Part of the difficulty I have with warming to God’s houses, is my huge religious blind spot. I struggled when I was eight years old with the idea that for the cub scout promise you had to believe in something (… to do my duty to God and the Queen). Having never had a god, I struggle with the concept. Plus, the religious ideas and practices of big organisations aren’t explained easily with logic that’s accessible for a non-believer with a scientific education. They come with a huge number of fancy words and hidden meanings that I’ll never understand because I can’t see the point.

This led to a minor amount of amusement with my Catholic German friend when she asked me to explain some of the English words on the plaques and labels.

“I’ve got no idea,” I said after staring at the word ‘liturgy’ for a few moments, knowing I’d come across the word before. I looked behind me at the wardrobes behind the glass wall and then back at the description.  “I think it’s trying to say this is the wardrobe they keep the clothes for special occasions.”

There are rituals and traditions and rights and wrongs and angels and saints and many other things that I can’t differentiate from the general guidance to ‘be kind; play nice’. I’ve got no idea if Catholics believe in dragons or not, because if they don’t what’s Sant Jordi (Saint George) really done? If we don’t believe in dragons then how can we believe in a dragon slayer?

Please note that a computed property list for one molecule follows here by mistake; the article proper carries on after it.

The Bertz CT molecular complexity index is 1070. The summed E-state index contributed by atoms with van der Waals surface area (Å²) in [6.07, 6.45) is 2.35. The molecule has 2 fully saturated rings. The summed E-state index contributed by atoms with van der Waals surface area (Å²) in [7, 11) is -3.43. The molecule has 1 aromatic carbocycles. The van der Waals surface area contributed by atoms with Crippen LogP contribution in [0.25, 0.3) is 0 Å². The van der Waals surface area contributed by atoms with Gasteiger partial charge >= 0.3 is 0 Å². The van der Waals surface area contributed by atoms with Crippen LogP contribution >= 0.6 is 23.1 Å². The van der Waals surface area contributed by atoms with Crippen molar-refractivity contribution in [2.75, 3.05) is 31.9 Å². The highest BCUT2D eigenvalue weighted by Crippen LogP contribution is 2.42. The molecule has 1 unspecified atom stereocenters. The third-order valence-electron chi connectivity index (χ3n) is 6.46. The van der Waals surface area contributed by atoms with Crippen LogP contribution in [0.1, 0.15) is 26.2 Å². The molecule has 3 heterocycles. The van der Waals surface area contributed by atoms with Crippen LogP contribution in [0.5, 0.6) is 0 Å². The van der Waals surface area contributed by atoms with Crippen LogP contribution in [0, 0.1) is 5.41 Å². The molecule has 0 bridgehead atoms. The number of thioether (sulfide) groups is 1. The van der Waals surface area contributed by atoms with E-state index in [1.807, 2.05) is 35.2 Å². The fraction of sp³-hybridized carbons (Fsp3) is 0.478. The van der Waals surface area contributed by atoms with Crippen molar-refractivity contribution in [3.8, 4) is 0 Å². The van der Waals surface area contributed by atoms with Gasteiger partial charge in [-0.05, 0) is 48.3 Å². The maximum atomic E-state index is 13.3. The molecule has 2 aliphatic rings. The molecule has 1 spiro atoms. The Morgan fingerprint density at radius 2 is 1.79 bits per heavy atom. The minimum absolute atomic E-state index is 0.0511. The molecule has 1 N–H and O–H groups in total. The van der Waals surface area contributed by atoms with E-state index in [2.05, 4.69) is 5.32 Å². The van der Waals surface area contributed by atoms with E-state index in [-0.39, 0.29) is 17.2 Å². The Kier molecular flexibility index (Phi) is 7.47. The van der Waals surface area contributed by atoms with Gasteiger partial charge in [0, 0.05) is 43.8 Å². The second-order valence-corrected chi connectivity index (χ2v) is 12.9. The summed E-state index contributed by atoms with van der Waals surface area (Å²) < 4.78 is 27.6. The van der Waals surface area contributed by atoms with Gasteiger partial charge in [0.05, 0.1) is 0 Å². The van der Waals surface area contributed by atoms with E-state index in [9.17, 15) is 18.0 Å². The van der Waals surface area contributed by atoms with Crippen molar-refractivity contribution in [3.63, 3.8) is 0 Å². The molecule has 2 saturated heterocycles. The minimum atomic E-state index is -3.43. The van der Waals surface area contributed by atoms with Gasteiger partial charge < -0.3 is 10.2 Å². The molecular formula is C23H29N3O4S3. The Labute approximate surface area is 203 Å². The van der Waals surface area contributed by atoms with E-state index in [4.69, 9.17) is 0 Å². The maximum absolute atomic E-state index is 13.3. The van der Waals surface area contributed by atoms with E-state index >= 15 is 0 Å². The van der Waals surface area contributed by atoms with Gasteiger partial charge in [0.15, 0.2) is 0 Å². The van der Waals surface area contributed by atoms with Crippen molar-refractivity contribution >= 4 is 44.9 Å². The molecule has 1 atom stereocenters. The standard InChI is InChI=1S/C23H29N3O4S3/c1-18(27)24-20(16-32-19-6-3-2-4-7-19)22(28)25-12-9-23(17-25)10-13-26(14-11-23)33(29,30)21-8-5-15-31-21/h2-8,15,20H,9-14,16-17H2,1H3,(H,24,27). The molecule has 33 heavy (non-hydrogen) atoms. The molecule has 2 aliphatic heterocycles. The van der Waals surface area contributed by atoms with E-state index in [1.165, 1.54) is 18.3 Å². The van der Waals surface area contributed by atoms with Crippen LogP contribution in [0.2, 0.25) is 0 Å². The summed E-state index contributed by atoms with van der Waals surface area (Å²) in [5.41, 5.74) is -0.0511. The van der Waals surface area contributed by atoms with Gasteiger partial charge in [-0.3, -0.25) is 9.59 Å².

Religion gives you a way to answer the question ‘How does Sally know she’s dead?’ without dealing with the more horrific truth that Sally no longer is. She probably didn’t know she was alive either.

Sally was a hamster.

As a motivator for work God just doesn’t click with me, but the Sagrada Familia is also the realisation of a great ambition and to me it’s a reminder that we need to have great ambitions. I might not be able to relate to God, but I do like that it’s different. Really different. I also like that the Sagrada Familia is paid for by the people who visit it and use it rather than by the richness of the Vatican or some other great wealthy donor and, for the artistic value of the building, I’m happy to have contributed my 15 euros.

It’s an impressive piece of art, and art I can relate to.

Sagrada FamiliaI decided I like Gaudi’s little saying that, “my client is not in a hurry.” I like the idea of doing a thorough job. I like the details in the doors. I love the colour and the contrasts. I like the shapes, the fact that it’s a merging of geometry and art with its hyperboloid structures, twisting curves and the way the columns change as they go upwards.

There’s a chameleon hiding by a door.